A few weeks ago my hit count reached 50. This numeric milestone can be seen as artificial, but it does give me an excuse to make another post.

I intended to write on the same day the count reached the half-century mark, but a few things kept me occupied. The hits have continued since then, and now when I finally have some time to write about it, the count stands at 56.

The hits have not disappointed at all. Here is how they compare with my initial expectations.
  • The total number of hits - slightly better than the middle point of my most conservative and aggressive estimates.
  • The average premium - close to my most aggressive number
  • Percentage of cash takeovers - way beyond my most aggressive expectations. As I have said before, cash is king when it comes to paying for takeovers.

I plan to continue investing aggressively in takeover targets as long as the usual reaction, from friends, to my investing strategy remains a mixture of (strong) disinterest, (weak) fear, (mild) skepticism and (even milder) scorn. The day I see a shift, with the majority agreeing with my actions, I will start backing out of this strategy. For now, that doesn't seem to be happening anytime soon.

Saturday, July 30, 2005

Update on Hit #34 - Insight

Insight Communications (ICCI) had earlier agreed to be acquired for $10.75/share as detailed in this post.

Management and the Carlyle Group upped the offer to $11.75/share on Friday. This offer now represents a premium of 29% over my average cost per share of $9.12, held in multiple portfolios.

The stock has been trading above the initial offer price indicating that a new offer was likely.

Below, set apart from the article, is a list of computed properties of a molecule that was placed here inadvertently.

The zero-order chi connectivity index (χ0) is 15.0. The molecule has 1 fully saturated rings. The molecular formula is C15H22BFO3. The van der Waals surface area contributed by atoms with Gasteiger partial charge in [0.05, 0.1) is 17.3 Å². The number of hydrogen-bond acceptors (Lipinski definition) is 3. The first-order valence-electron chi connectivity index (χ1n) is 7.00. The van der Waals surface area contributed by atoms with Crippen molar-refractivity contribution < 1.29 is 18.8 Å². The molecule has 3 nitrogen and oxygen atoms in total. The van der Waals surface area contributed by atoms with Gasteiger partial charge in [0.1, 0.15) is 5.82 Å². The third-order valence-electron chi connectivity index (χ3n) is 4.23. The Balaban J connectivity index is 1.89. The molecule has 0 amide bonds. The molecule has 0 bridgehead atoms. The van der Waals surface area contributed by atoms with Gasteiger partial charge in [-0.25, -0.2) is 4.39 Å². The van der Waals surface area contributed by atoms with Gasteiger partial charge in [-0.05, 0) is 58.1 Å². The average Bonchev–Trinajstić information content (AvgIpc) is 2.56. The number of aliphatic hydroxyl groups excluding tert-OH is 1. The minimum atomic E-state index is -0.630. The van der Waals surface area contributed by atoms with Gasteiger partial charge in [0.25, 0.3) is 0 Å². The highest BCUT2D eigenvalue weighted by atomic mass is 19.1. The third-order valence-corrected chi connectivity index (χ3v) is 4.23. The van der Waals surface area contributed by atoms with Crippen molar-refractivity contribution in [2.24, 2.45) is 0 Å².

Tuesday, July 26, 2005

It is that season

Earnings season that is. Time when investor overreaction is in full display. A few warnings over the last 2 weeks have created some takeover target buying opportunities. In the past, I have been able to amplify my gains by buying or averaging down after such warnings.

In the last few days companies that have warned and that have been hurt include Molina Healthcare (MOH), AmeriGroup (AGP), Avid (AVID), Investors Financial Services(IFIN), Radware (RDWR), Avon (AVP), Infospace (INSP) and Pharmion (PHRM). Given the market's shortsightedness, this reaction can be considered natural, but for long-term holders willing to wait for the buyout this is a good chance to buy.

I have mentioned Molina before, in this post. I did buy a few over the last 2 days, though this buying was done with cash that I may need in a few weeks, allowing me to hold onto just a few shares for the long run. I will be seriously considering buying the others in the above list.

Hit #56